- Posted November 28, 2013 by
- Kenya’s ICT Cabinet Secretary Fred Matiang’i on policy priorities & ICT sector investment
- Senaat to continue investment in large scale industries in Abu Dhabi, focusing on metals sector
- Qatar’s Minister of Culture, Arts & Heritage on the importance of cultural awareness
- Statistics Centre Abu Dhabi (SCAD) developing a world class statistics office in Abu Dhabi
- Ugandan Minister of Information & Communications Technology John Nasasira on the country’s ICT priorities
Global Entrepreneurship Thailand (GET) Chairman Steven Cheah on the entrepreneurial ecosystem in Thailand
What is Global Entrepreneurship Thailand (GET)?
CHEAH: Global Entrepreneurship Thailand is a working group that I founded 2 years ago and consists of some prominent board members. It is basically an initiative to inspire entrepreneurship, especially in young people in Thailand. The whole idea of GET is based on campaigns, programs, and even engaging in advocacy to promote an ecosystem in Thailand that promotes start-up business, entrepreneurship development, and innovative ways of thinking, especially among the young people.
What is Global Entrepreneurship Week?
CHEAH: Global Entrepreneurship Week is a campaign that was started in 2008 by Gordon Brown, at the time the Prime Minister of the UK, in partnership with the Kaufman Foundation, which is the largest foundation devoted to entrepreneurship in the world. Every year in the 3rd week of November all of the participating countries, we have 138 participating countries, encourage all of these partners to put on events for their communities. So you have a week of campaigning all around the world, estimated at about 35,000 activities going on at the same time during the same week reaching hundreds of millions worldwide. So this campaign is the world’s largest campaign to promote entrepreneurship.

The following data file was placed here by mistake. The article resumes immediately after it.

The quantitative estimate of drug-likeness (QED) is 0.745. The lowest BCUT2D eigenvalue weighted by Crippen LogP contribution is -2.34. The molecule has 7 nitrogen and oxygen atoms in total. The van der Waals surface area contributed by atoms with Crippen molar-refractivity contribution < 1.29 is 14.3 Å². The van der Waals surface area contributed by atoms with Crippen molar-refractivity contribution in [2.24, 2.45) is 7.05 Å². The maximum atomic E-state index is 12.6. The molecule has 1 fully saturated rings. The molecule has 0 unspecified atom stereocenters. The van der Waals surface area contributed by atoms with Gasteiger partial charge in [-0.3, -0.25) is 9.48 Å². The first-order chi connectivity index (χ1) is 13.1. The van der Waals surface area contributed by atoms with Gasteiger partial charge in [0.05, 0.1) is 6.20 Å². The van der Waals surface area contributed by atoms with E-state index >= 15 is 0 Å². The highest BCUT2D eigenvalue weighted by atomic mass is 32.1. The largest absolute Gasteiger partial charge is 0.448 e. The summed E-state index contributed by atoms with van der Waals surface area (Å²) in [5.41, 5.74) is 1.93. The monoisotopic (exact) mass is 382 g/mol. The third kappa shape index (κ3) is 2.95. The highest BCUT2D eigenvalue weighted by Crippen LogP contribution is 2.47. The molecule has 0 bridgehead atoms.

Who are your major corporate supporters and partners in Thailand?
CHEAH: In Thailand, we have a couple of supporters and partners. There are a couple of different categories. Anyone who puts on events and registers with us is considered a GEW partner. Anyone who supports us with common goals we call supporters. Obviously, we have sponsors who help to pay for events and so on. This year we have a major sponsorship from the Minor Group, who owns a great deal of brands here in Thailand. We have a campaign called ‘Go Viral’ and basically the whole idea is to inspire young people to think like entrepreneurs and if they owned a brand, what would they do to promote the brand. We want to, throughout the nation, get people to think like entrepreneurs and pretend they own the brand and create something for it. We have a lot of support from other organizations, from government agencies, and from private organizations. We have the Bangkok Metropolitan Administration (BMA), the Office of SME Development, the Joint Foreign Chambers of Commerce, which consists of 27 chambers, we also have SIPA, the Software Industry Promotion Agency, and so on.